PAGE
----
Employers don’t hire resumes; they hire people. Beyond the fit of competencies and compensation, they also want good chemistry and cultural fit. Twitter is a great place to convey that. A Twitter handle (username) that is on-brand can create attention, interest and desire on the part of employers. For example @CIOintheKnow or @VisionMaker or @AdminExpert or @JaneDoeHRpro. On-brand tweets can confirm to hiring managers or recruiters that the job seeker is an “A” candidate. For example, “CIOintheKnow: My insights on latest trends in technology for green construction industry here: http://bit.ly/ex81g” or “AdminExpert: Key tip for time mgmt: ‘Chunk’ time; commit to 10-15 min of uninterrupted time & watch your productivity soar” or “JaneDoeHRpro: RT @SHRM shares top 10 trends for new year: http://bit.ly/7x2hp3 [I see tip #3 as crucial for our healthcare industry]”.

  • Twitter Tip: On-brand tweets can include personal information. Be mindful to maintain an approximate 75:25 ratio for professional vs. personal tweets. And, make sure those personal tweets aren’t TMI (too much information) or OS (over-shares). Instead, personal tweets might be (again, using our example Twitter accounts above): “CIOintheKnow: Just upgraded to iPhone 4G network; frankly, I notice big difference in speed. What are others finding?” or “VisionMaker: My hi-sch teen is considering college major. Any coaches out there who work w/ this age to identify STRENGTHS and PASSIONS and VALUES?”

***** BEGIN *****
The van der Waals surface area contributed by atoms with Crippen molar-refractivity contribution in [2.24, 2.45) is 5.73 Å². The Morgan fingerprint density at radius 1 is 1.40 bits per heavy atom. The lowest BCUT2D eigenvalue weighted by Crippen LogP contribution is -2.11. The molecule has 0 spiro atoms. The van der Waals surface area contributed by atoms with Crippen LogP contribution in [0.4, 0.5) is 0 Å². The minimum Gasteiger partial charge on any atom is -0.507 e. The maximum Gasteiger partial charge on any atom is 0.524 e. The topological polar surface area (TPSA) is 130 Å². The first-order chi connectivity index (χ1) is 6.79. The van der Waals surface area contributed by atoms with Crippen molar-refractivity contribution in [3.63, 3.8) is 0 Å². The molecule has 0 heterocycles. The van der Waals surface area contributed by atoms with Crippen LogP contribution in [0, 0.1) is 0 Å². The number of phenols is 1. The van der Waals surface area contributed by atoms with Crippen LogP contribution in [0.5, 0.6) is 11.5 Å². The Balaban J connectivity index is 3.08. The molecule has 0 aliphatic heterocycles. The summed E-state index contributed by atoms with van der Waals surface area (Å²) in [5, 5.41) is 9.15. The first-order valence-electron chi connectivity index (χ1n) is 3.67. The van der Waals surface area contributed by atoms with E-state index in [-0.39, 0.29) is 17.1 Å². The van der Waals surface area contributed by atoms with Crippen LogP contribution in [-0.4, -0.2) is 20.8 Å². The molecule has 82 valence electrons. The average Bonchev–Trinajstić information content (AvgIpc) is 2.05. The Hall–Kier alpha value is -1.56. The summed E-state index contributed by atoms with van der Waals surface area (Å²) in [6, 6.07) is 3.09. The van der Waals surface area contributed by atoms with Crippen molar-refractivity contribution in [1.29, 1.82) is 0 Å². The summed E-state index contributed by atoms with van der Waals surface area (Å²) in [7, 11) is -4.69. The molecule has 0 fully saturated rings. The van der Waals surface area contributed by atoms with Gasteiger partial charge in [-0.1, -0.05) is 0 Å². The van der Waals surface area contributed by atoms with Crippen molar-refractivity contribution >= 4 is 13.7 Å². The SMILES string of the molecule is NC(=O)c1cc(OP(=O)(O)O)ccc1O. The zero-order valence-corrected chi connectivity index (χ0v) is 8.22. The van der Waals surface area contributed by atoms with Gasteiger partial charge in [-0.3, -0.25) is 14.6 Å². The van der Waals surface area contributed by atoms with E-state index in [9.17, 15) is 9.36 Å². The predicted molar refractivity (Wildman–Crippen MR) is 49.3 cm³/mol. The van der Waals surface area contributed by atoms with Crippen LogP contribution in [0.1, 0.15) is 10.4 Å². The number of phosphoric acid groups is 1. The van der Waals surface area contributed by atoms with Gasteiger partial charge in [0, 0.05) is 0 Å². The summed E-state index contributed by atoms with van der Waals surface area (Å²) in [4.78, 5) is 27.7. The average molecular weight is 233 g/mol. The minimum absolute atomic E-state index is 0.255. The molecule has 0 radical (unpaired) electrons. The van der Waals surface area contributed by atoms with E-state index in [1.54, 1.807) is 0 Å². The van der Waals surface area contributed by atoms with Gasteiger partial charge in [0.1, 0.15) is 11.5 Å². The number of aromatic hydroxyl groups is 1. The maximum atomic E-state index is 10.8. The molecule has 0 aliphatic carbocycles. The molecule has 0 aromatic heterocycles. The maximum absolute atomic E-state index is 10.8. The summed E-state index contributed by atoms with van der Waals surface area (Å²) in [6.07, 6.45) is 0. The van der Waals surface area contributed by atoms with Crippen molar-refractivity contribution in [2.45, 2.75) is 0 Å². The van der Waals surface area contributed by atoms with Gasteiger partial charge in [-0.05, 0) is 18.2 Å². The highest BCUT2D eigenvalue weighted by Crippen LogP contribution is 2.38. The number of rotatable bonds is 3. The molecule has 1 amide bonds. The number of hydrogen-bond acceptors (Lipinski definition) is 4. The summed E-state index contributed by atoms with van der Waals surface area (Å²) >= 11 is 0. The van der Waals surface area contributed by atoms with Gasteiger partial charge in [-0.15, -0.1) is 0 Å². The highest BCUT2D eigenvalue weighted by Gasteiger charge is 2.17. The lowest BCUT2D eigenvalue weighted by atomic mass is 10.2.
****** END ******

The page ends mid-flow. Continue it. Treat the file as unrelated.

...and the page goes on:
7. A Vibrant Careers Community Is on Twitter.

There are hundreds of experienced career coaches, job search strategists, personal branding experts and resume writers tweeting their insider secrets and deepening relationships amongst colleagues. Job seekers can search for hashtags such as #jobsearch, #resume, #interview, or #personalbranding for career wisdom and advice.

8. “JobAngels” Are on Twitter.

One hashtag (designated by the # sign) you’ll want to check out is #jobangels. Founded a year ago by Mark Stelzner (@Stelzner), Job Angels is a grass roots volunteer effort where one person helps another person get a job. The result has been that thousands of “one persons” have helped. You can get help, and you can also help someone else.

  • Twitter Tip: Enter “#jobangels” (without quotes) in the Twitter search box. You’ll find a wealth of help, job leads, and more. At the same time, think about how you can help someone else. Maybe it’s by making an introduction or passing on a job lead that you think would be appropriate for someone. Or, maybe it’s by retweeting (RT) others or sending a shout-out or #FollowFriday (#ff) recommendation for a jobseeker, networking contact, or target company. You get the picture. Be a blessing!